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In Daniel Kahneman's book "Thinking, Fast and Slow", he offers the following example of how our minds identify causal patterns out of random chance.

A hospital has 6 babies born in a day. We know that male and female births are equally likely and births are independent. Are these 3 sequences equally likely?

BBBGGG GGGGGG BGBBGB

Intuitively we don't think so, however, since the events are independent then all 3 sequences have equal probability (he doesn't state but I presume this is $0.5^6$).

My question is, how does this reconcile with the fact that the probability of having 6 girls out of 6 births from the binomial thereom is far less likely than 3 girls (0.015625 vs 0.3125)? If the question was asking about different sequences of the same ratio of G/B births then they would all have equal chance, but I can't see how it is true in its current form.

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My question is, how does this reconcile with the fact that the probability of having 6 girls out of 6 births from the binomial thereom is far less likely than 3 girls (0.015625 vs 0.3125)?

The probability of 3 girls is the probability of bbbggg, bbgbgg, bbggbg, bbgggb, bgbbgg, bgbgbg, bgbggb,gbbbgg, gbbgbg, gbbggb, bgggbb, bggbgb, bggbbg, gbggbb, gbgbgb, gbgbbg, ggbgbb, ggbbgb, ggbbbg, and gggbbb. Each of these 20 has individually 0.015625 probability, and to get any of these you have 0.3125 probability.

Are these 3 sequences equally likely?

BBBGGG GGGGGG BGBBGB

Intuitively we don't think so, however...

I can see two reasons why we make these assessments of GGGGGG and BGBBGB different:

Microstates and macrostates

There are a lot more ways how you can get 3 girls than just the BGBBGB sequence.

To get this particular sequence BGBBGB sequence is as likely as to get the sequence GGGGGGG. But when you are comparing the total number of girls and boys, should you care about the specific order?

Often one is not interested in the particular details but instead one is interested in the global numbers. For instance one is interested in the probability of a particular total number of boys and girls, and not in a specific order.

These distinctions between microstates and macrostates occur very often in physics. For instance, if you get a tire punctured then it will very likely loose pressure and get empty. However, microscopically a particular state of deflation might be just as likely as a particular state of remaining full.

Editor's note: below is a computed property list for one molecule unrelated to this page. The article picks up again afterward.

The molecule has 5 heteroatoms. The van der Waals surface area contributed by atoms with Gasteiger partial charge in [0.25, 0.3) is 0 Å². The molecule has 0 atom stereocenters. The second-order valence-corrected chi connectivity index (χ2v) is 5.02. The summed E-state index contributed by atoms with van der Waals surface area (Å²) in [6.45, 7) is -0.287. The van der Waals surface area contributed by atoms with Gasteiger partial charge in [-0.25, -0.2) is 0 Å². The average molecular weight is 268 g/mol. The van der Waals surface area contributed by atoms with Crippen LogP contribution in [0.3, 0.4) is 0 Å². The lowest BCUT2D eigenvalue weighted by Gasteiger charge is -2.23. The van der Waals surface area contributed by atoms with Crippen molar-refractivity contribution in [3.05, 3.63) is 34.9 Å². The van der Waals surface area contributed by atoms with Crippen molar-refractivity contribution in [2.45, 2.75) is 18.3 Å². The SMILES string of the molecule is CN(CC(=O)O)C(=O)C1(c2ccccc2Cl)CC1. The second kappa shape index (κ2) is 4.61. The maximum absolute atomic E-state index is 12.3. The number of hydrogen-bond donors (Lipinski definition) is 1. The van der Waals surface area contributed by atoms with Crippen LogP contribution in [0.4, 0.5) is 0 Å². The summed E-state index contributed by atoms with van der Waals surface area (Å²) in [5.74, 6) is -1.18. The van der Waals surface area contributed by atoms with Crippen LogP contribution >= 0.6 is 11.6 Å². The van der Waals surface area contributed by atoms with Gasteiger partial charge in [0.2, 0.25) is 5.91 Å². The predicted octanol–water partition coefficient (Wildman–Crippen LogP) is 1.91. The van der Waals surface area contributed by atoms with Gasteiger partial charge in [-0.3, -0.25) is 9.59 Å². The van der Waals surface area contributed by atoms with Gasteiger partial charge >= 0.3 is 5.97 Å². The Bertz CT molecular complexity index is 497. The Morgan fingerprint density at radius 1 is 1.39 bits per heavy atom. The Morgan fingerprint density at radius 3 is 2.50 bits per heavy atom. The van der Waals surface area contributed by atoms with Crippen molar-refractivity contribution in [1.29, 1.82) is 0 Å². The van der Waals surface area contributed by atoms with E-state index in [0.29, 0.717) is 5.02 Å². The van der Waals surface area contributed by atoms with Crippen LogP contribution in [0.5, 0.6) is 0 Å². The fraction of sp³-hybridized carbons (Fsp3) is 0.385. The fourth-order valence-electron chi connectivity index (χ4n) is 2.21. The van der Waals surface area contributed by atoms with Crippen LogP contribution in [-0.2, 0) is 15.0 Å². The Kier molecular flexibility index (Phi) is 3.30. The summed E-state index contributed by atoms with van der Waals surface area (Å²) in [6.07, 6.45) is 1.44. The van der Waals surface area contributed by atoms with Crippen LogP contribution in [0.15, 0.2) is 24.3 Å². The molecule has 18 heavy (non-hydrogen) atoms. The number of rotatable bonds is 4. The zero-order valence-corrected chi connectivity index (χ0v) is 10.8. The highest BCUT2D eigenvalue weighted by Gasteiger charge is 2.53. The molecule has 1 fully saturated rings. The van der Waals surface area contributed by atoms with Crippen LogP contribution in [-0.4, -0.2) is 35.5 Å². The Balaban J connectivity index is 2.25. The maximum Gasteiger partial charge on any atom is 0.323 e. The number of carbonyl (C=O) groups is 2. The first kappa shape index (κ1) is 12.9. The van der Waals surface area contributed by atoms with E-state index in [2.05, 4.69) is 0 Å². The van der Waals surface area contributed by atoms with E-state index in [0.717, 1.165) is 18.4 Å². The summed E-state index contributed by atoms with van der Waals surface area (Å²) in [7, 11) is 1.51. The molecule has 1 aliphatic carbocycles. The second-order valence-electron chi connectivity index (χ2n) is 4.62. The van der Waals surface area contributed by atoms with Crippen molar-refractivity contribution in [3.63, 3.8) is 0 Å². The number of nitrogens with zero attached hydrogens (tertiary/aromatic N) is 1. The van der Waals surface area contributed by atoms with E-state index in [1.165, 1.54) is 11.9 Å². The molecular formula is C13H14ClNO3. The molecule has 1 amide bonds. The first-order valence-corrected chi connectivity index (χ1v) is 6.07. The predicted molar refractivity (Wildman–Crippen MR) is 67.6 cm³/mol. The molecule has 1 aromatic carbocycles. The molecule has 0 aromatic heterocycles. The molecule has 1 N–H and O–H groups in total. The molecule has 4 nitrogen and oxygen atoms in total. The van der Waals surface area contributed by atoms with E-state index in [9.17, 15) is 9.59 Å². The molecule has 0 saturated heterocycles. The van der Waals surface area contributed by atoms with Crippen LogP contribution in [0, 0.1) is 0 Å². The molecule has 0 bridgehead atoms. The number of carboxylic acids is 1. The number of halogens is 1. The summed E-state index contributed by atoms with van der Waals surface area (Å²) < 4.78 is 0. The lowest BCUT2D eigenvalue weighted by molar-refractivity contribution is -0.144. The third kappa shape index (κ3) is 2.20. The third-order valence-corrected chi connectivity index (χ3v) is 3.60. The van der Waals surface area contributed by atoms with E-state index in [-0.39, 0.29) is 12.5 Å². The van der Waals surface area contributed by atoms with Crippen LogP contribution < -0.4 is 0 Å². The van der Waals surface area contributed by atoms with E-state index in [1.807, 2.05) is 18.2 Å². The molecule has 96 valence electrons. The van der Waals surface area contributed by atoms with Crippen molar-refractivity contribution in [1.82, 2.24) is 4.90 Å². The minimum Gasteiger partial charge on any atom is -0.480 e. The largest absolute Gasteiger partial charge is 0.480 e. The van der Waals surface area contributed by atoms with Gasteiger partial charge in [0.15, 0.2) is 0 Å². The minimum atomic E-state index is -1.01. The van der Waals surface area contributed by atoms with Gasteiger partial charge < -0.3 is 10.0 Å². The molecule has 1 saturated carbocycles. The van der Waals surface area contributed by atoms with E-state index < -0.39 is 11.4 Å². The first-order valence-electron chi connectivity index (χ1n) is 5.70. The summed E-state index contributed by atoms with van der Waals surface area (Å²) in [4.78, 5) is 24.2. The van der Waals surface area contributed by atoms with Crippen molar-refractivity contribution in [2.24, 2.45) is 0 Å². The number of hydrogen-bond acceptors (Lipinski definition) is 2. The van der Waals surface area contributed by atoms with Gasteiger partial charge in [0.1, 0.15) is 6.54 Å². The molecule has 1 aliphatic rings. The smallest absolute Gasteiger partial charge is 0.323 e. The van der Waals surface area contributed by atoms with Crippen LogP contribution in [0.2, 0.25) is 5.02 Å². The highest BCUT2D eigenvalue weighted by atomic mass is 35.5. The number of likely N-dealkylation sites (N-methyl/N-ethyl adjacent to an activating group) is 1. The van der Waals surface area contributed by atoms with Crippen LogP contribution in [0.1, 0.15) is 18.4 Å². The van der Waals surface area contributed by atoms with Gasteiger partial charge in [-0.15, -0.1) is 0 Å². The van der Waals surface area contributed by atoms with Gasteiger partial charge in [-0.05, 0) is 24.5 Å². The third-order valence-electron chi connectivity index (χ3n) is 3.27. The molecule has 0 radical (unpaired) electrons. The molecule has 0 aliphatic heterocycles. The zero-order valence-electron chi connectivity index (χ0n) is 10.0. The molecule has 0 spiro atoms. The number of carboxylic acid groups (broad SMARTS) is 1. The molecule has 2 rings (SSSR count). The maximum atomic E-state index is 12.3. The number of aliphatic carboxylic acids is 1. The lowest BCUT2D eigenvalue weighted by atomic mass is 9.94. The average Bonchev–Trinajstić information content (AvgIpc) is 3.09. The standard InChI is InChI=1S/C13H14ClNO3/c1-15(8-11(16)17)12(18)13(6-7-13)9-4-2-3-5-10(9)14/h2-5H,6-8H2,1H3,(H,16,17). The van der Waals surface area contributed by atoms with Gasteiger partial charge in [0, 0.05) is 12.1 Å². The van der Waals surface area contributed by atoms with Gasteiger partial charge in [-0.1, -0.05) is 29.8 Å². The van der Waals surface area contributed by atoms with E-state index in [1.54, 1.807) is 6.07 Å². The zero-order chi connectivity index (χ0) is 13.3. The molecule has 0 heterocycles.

Inverse probability

Indirectly, when we are 'analyzing' a particular binary sequence, then we are not just looking at the probability of that sequence, and instead we look at the relative probability. This is because often we are not directly interested in the probability of the observation (not in the first place and only indirectly) but instead we are interested in what the observation tells about the underlying unknown parameters. And observations with equal probability (given a particular hypothesis) may still tell a different story (because they do not necessarily have equal probability for other hypotheses). It is not about the difference in probability for different observations, but it is about the difference in likelihood (or the likelihood-ratio) for different parameter values.

If the probability parameters for boys and girls are equal $p_{boy}=p_{girl}=0.5$ then the observation GGGGGG is not less or more unlikely than the observation BGBBGB. However the observation GGGGGG still stands out as a special observation because it is relatively more likely when $p_{girl}$ is higher. The observation GGGGGG is more likely when $p_{girl}>p_{boy}$ than when $p_{girl}=p_{boy}$, and therefore we single it out as a special case.

So in the end we are more often comparing/assessing those sequences by means of likelihood ratios.

An example of likelihood for the case of an ordered sample of 5 is below ('theta' is here the probability for a 'b'). You can see that only the total number is relevant (and not the order) for the likelihood (this relates to sufficiency).

observation        probability of observing given theta

bbbbb              (1-theta)^0(theta)^5

rbbbb              (1-theta)^1(theta)^4
brbbb              (1-theta)^1(theta)^4
bbrbb              (1-theta)^1(theta)^4
bbbrb              (1-theta)^1(theta)^4
bbbbr              (1-theta)^1(theta)^4

rrbbb              (1-theta)^2(theta)^3
rbrbb              (1-theta)^2(theta)^3
rbbrb              (1-theta)^2(theta)^3
rbbbr              (1-theta)^2(theta)^3
brrbb              (1-theta)^2(theta)^3
brbrb              (1-theta)^2(theta)^3
brbbr              (1-theta)^2(theta)^3
bbrrb              (1-theta)^2(theta)^3
bbrbr              (1-theta)^2(theta)^3
bbbrr              (1-theta)^2(theta)^3

rrrbb              (1-theta)^3(theta)^2
rrbrb              (1-theta)^3(theta)^2
rbrrb              (1-theta)^3(theta)^2
brrrb              (1-theta)^3(theta)^2
rrbbr              (1-theta)^3(theta)^2
rbrbr              (1-theta)^3(theta)^2
brrbr              (1-theta)^3(theta)^2
rbbrr              (1-theta)^3(theta)^2
brbrr              (1-theta)^3(theta)^2
bbrrr              (1-theta)^3(theta)^2

brrrr              (1-theta)^4(theta)^1
rbrrr              (1-theta)^4(theta)^1
rrbrr              (1-theta)^4(theta)^1
rrrbr              (1-theta)^4(theta)^1
rrrrb              (1-theta)^4(theta)^1

rrrrr              (1-theta)^5(theta)^0
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